Education Program To Address Human Trafficking
Mayor Michael R. Bloomberg, Deputy Mayor Carol A. Robles-Roman and Chief Advisor for Policy and Strategic Planning John Feinblatt have launched a new public-education campaign to raise awareness about human trafficking and encourage New Yorkers to report potential trafficking situations.
The multi-media campaign called “Let’s Call an End to Human Trafficking,” features silhouettes of everyday people who may be affected by trafficking. Human trafficking is a horrible crime that involves the recruiting, transporting, selling, or buying of people for the purpose of various forms of exploitation. These victims are often controlled through force, fraud, or coercion.
The print advertisements in English and Spanish, created by Grey New York, with support from the Somaly Mam Foundation and the Mayor’s Fund to Advance New York City, will appear on bus shelters in the five boroughs from May 20 – June 13. As part of the new campaign, the City’s new anti-trafficking website, which can be found on www.nyc.gov, was also launched to provide more information about the plight of human trafficking.
“We have made New York the safest big city in the nation by developing innovative new policies and programs and targeting our resources where they are needed most,” said Bloomberg. “This new public education campaign will play a critical role in raising awareness of the impact of this horrible crime, encouraging New Yorkers to report it and, most importantly, letting victims know that help is available. Working together, let’s call an end to human trafficking.”
“Human trafficking is one of the fastest growing criminal enterprises in the world today,” said Robles-Roman. “However, most people don’t know what it is or how to recognize this form of modern day slavery. With this public education campaign, New York City is teaming up with public and private partners to inform New Yorkers about how to recognize and report human trafficking.”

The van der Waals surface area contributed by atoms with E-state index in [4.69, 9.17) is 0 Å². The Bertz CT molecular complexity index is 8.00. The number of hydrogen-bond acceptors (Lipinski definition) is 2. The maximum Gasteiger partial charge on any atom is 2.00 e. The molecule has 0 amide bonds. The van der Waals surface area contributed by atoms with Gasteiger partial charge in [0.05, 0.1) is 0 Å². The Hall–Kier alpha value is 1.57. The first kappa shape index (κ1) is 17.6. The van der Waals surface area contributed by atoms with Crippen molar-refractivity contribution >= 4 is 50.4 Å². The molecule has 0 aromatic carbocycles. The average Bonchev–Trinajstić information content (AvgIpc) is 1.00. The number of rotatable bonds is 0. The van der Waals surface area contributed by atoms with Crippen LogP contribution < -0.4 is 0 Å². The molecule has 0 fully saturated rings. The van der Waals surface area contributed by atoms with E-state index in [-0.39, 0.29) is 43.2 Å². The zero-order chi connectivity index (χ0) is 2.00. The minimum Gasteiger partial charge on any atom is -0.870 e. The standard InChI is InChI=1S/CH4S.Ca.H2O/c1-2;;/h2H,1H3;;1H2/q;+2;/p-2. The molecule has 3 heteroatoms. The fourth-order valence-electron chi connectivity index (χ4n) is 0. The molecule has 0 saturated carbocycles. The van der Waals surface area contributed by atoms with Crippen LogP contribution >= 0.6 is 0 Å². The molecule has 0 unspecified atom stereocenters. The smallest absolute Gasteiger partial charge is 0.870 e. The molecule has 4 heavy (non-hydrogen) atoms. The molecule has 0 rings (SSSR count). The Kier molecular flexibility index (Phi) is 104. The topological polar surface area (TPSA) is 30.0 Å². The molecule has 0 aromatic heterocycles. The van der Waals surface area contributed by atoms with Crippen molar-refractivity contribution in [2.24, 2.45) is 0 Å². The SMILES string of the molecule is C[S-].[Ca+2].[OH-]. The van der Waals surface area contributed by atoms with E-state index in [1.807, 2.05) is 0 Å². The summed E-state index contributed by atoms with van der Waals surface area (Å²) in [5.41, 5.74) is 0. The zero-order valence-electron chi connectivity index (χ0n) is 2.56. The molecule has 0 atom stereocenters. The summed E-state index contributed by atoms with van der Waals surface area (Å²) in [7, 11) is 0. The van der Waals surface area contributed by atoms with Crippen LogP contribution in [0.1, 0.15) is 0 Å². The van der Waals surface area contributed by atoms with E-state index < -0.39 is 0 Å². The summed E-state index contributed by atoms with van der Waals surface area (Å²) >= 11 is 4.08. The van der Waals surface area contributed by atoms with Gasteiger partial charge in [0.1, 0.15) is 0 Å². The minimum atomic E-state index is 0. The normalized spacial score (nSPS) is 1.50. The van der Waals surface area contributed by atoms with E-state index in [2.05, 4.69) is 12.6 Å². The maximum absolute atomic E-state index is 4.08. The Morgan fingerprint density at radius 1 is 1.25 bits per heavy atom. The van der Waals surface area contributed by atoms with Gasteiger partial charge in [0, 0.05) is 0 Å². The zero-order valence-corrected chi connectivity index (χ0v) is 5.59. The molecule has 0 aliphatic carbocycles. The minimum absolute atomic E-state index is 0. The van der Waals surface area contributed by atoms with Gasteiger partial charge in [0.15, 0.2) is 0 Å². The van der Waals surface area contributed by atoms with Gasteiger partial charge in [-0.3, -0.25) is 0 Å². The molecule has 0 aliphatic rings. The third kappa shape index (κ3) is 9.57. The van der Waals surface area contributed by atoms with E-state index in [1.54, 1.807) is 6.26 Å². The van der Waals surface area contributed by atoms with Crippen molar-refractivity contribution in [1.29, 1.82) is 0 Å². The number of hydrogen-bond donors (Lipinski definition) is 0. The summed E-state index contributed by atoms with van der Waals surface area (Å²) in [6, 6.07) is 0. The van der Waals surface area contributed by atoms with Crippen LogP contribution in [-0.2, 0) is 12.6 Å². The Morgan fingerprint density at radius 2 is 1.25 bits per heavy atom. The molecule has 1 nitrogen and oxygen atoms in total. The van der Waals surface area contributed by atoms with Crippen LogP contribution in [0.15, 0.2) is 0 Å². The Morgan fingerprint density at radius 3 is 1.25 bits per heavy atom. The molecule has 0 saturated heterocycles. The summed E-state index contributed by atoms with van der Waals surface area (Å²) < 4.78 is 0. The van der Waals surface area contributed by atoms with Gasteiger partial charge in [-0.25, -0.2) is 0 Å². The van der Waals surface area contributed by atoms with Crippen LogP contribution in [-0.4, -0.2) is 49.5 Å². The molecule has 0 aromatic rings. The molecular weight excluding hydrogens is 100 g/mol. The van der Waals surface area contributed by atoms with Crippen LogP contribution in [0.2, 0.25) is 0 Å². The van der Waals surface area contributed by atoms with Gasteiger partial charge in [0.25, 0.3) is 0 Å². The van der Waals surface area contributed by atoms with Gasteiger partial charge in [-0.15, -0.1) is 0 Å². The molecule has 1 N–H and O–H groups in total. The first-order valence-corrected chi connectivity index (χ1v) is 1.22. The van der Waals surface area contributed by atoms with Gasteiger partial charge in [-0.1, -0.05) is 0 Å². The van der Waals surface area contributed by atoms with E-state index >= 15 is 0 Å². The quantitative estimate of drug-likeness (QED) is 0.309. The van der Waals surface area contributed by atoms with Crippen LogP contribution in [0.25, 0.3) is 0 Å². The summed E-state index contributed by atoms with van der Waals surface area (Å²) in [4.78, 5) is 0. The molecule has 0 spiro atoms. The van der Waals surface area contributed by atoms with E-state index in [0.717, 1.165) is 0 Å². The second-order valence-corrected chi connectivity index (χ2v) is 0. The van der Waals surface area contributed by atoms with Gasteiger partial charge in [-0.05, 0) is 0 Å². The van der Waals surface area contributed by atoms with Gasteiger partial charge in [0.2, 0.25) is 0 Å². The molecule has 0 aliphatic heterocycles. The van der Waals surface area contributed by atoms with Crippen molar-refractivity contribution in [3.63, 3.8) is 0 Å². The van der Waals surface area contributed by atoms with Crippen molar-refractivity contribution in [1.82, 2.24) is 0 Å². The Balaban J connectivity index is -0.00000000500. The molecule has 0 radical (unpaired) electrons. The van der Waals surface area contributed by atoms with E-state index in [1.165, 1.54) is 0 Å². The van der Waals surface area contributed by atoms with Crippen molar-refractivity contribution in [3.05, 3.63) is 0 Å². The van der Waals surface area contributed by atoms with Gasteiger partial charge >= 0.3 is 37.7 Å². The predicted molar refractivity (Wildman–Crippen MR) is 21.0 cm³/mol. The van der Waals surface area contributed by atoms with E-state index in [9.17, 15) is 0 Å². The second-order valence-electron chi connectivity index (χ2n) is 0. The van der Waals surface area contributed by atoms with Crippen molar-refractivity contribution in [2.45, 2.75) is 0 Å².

“When it comes to counter-terrorism, New Yorkers have learned the importance of this simple sentence: ‘if you see something — say something,’” said Feinblatt. “But we need to apply that same message to crimes that take place in the shadows like human trafficking. That’s why this public awareness campaign is so important.”
A person is a victim of human trafficking when they are forced, tricked, or coerced into performing commercial sex acts or working in exploitative jobs. A victim of human trafficking can be from any foreign country or within the United States, and any age, sex, or ethnicity.
Human trafficking is a global problem and as a major transportation hub, there is potential for both foreign born and domestic victims of human trafficking to pass through New York City and the tri-state area, where there are many places to hide and a huge marketplace.